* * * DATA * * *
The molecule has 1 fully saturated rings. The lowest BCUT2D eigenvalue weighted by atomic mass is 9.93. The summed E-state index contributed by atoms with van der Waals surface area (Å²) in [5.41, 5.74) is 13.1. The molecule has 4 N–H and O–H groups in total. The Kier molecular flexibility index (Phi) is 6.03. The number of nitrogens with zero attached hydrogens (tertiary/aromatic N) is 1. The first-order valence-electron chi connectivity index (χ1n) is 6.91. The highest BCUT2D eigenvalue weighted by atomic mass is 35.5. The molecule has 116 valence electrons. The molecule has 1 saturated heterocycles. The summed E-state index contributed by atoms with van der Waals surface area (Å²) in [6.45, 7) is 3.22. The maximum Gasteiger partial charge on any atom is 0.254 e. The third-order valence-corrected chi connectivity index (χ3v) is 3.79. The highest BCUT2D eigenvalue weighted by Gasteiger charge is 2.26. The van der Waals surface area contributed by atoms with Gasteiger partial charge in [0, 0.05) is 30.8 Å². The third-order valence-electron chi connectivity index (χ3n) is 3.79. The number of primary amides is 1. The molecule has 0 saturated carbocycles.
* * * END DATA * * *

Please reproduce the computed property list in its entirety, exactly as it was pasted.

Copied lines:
The molecule has 1 fully saturated rings. The lowest BCUT2D eigenvalue weighted by atomic mass is 9.93. The summed E-state index contributed by atoms with van der Waals surface area (Å²) in [5.41, 5.74) is 13.1. The molecule has 4 N–H and O–H groups in total. The Kier molecular flexibility index (Phi) is 6.03. The number of nitrogens with zero attached hydrogens (tertiary/aromatic N) is 1. The first-order valence-electron chi connectivity index (χ1n) is 6.91. The highest BCUT2D eigenvalue weighted by atomic mass is 35.5. The molecule has 116 valence electrons. The molecule has 1 saturated heterocycles. The summed E-state index contributed by atoms with van der Waals surface area (Å²) in [6.45, 7) is 3.22. The maximum Gasteiger partial charge on any atom is 0.254 e. The third-order valence-corrected chi connectivity index (χ3v) is 3.79. The highest BCUT2D eigenvalue weighted by Gasteiger charge is 2.26. The van der Waals surface area contributed by atoms with Gasteiger partial charge in [0, 0.05) is 30.8 Å². The third-order valence-electron chi connectivity index (χ3n) is 3.79. The number of primary amides is 1. The molecule has 0 saturated carbocycles.